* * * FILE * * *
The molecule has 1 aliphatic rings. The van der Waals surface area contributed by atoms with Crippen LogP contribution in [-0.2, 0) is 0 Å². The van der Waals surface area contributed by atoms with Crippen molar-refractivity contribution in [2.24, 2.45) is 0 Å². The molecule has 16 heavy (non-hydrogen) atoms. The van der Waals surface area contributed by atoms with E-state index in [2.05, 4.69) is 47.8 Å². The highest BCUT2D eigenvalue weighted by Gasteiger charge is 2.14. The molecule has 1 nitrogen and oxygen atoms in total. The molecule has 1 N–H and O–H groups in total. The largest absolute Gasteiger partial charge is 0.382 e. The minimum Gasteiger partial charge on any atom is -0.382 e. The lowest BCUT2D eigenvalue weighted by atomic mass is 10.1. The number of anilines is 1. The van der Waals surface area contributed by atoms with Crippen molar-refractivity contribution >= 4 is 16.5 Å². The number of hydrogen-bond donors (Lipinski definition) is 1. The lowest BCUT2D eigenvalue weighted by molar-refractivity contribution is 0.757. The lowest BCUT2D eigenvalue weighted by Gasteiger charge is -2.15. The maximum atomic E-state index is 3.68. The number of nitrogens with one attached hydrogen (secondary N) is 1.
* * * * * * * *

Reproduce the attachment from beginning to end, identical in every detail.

The molecule has 1 aliphatic rings. The van der Waals surface area contributed by atoms with Crippen LogP contribution in [-0.2, 0) is 0 Å². The van der Waals surface area contributed by atoms with Crippen molar-refractivity contribution in [2.24, 2.45) is 0 Å². The molecule has 16 heavy (non-hydrogen) atoms. The van der Waals surface area contributed by atoms with E-state index in [2.05, 4.69) is 47.8 Å². The highest BCUT2D eigenvalue weighted by Gasteiger charge is 2.14. The molecule has 1 nitrogen and oxygen atoms in total. The molecule has 1 N–H and O–H groups in total. The largest absolute Gasteiger partial charge is 0.382 e. The minimum Gasteiger partial charge on any atom is -0.382 e. The lowest BCUT2D eigenvalue weighted by atomic mass is 10.1. The number of anilines is 1. The van der Waals surface area contributed by atoms with Crippen molar-refractivity contribution >= 4 is 16.5 Å². The number of hydrogen-bond donors (Lipinski definition) is 1. The lowest BCUT2D eigenvalue weighted by molar-refractivity contribution is 0.757. The lowest BCUT2D eigenvalue weighted by Gasteiger charge is -2.15. The maximum atomic E-state index is 3.68. The number of nitrogens with one attached hydrogen (secondary N) is 1.